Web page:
SAN FRANCISCO -- Tuesday's defeat of a defense appropriations bill in the U.S. Senate also dashed the hopes of many Bay Area students who were relying on an amendment in the bill that would have advanced the DREAM Act.

Dozens of those students had gathered in San Francisco to rally for the bill's passage. The DREAM Act would have offered a path to citizenship for thousands of college-bound or military-bound students whose families brought them to the United States illegally when they were young.

"We still have a chance. We're not done," said a tearful Lisa Chen of the Asian Law Caucus, speaking to a crowd of undocumented students and their supporters downtown after she learned of the defeat. "This is just one -- we just started. "... What happened is a loss, but not the last straw for us."

Top Senate Democrats tried to place two hot-button measures on the same annual defense funding bill. One was the DREAM Act, which would give conditional green cards to undocumented children and young adults who graduate from high school and pursue college or military service. The other was a repeal of the military's "don't ask, don't tell" policy that bans gays from serving in the armed forces.

Senate Republicans, joined by two Arkansas Democrats, blocked the bill, with many arguing that the added measures, whether they supported them or not, had no place in a defense-spending bill. Senate Majority Leader Harry Reid, who had championed the bills, also ended up voting against the defense bill for procedural reasons.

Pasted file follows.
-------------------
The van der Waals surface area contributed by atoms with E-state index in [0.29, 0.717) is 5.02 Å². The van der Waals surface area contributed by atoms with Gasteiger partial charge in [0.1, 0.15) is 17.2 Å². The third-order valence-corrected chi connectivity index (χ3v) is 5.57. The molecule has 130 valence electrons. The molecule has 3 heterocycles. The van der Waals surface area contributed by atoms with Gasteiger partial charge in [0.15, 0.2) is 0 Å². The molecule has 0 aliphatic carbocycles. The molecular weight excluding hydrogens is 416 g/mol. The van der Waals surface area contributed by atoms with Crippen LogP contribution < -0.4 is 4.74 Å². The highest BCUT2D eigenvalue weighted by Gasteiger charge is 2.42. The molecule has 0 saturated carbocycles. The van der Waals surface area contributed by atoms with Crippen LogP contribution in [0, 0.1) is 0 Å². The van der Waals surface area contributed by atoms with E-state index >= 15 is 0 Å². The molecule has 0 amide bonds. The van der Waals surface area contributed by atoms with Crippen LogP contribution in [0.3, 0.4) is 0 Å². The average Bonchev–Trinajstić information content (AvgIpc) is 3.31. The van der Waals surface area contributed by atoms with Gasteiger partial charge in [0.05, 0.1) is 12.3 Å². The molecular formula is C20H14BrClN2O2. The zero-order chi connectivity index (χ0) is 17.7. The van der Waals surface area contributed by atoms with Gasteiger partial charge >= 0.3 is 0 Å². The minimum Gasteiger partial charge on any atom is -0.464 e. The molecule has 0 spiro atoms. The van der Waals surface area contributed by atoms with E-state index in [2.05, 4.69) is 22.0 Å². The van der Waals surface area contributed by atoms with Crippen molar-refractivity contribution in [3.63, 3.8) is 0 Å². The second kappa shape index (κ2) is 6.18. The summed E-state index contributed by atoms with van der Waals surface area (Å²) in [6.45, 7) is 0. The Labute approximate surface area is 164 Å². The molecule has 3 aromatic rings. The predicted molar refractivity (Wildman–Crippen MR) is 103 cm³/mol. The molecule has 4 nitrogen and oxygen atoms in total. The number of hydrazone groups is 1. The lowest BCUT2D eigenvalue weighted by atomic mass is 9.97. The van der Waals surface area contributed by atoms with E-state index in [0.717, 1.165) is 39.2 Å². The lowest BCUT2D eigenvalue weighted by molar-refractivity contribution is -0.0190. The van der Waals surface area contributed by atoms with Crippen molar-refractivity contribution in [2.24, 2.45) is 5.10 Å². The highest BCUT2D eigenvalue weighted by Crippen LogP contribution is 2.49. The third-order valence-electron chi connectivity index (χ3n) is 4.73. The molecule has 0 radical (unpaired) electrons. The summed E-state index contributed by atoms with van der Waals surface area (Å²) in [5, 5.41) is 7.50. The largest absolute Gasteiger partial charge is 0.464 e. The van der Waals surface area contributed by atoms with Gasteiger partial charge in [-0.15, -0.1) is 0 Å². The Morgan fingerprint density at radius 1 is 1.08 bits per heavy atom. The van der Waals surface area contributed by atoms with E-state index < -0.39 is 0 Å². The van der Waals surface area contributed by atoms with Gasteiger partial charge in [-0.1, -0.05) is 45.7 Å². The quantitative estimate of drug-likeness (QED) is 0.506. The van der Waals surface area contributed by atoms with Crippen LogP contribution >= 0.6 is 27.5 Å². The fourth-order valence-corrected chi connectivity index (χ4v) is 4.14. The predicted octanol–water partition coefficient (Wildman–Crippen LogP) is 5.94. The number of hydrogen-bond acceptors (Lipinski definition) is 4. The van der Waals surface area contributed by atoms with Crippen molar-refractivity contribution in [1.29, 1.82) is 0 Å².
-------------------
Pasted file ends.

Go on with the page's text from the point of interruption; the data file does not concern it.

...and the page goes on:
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More than 2.1 million children and adults under 35 years old could have been eligible if the DREAM Act passed, according to estimates by the Migration Policy Institute, and a little more than a quarter of them live in California.

"There would be a lot of potential, a lot of talent that would be able to be utilized," said UC Berkeley undergraduate Julian Rivera, 20, a political science student whose family brought him to California from Mexico when he was 14.

Undocumented students, if they can afford college, are unable to work legally once they graduate. They also cannot enlist in the military.

Richmond resident Blanca Hernandez, who graduated from UC Davis but cannot work legally, was up early in the morning Tuesday calling Republican and Democratic senators who might be on the fence. One of them, Utah Republican Orrin Hatch, introduced the DREAM Act in 2001 but voted against the defense bill Tuesday largely because of the attempt to include a repeal of the military's gay ban, not because of the DREAM Act, she said.

Hernandez has seen the DREAM Act fail before -- last time, in 2007. But she said she believes it still has a chance after the November elections, when lawmakers are less focused on party politics and votes and more willing to consider it as a stand-alone measure.